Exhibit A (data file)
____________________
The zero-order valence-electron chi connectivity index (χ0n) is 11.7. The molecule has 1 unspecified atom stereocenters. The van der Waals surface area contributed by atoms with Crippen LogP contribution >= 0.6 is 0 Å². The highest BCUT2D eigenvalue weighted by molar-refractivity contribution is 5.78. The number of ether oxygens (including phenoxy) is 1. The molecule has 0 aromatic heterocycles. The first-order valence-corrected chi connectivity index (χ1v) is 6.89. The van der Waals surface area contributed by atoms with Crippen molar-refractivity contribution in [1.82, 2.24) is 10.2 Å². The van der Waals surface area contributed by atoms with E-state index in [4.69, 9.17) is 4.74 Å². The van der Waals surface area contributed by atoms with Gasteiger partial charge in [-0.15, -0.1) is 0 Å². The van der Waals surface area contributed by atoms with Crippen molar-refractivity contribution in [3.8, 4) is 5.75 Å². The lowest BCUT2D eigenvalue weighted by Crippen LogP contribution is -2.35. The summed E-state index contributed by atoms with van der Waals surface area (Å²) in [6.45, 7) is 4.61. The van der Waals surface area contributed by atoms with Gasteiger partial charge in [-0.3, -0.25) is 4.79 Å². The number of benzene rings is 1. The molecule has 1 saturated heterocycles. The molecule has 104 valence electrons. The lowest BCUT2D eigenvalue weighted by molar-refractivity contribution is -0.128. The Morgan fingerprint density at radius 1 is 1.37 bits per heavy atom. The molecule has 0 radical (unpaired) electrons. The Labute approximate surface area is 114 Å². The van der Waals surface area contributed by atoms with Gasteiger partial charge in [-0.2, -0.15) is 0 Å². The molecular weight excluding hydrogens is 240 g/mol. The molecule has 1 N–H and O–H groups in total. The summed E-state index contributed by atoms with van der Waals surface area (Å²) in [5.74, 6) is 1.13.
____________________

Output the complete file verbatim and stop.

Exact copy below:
The zero-order valence-electron chi connectivity index (χ0n) is 11.7. The molecule has 1 unspecified atom stereocenters. The van der Waals surface area contributed by atoms with Crippen LogP contribution >= 0.6 is 0 Å². The highest BCUT2D eigenvalue weighted by molar-refractivity contribution is 5.78. The number of ether oxygens (including phenoxy) is 1. The molecule has 0 aromatic heterocycles. The first-order valence-corrected chi connectivity index (χ1v) is 6.89. The van der Waals surface area contributed by atoms with Crippen molar-refractivity contribution in [1.82, 2.24) is 10.2 Å². The van der Waals surface area contributed by atoms with E-state index in [4.69, 9.17) is 4.74 Å². The van der Waals surface area contributed by atoms with Gasteiger partial charge in [-0.15, -0.1) is 0 Å². The van der Waals surface area contributed by atoms with Crippen molar-refractivity contribution in [3.8, 4) is 5.75 Å². The lowest BCUT2D eigenvalue weighted by Crippen LogP contribution is -2.35. The summed E-state index contributed by atoms with van der Waals surface area (Å²) in [6.45, 7) is 4.61. The van der Waals surface area contributed by atoms with Gasteiger partial charge in [-0.3, -0.25) is 4.79 Å². The number of benzene rings is 1. The molecule has 1 saturated heterocycles. The molecule has 104 valence electrons. The lowest BCUT2D eigenvalue weighted by molar-refractivity contribution is -0.128. The Morgan fingerprint density at radius 1 is 1.37 bits per heavy atom. The molecule has 0 radical (unpaired) electrons. The Labute approximate surface area is 114 Å². The van der Waals surface area contributed by atoms with Gasteiger partial charge in [-0.2, -0.15) is 0 Å². The molecular weight excluding hydrogens is 240 g/mol. The molecule has 1 N–H and O–H groups in total. The summed E-state index contributed by atoms with van der Waals surface area (Å²) in [5.74, 6) is 1.13.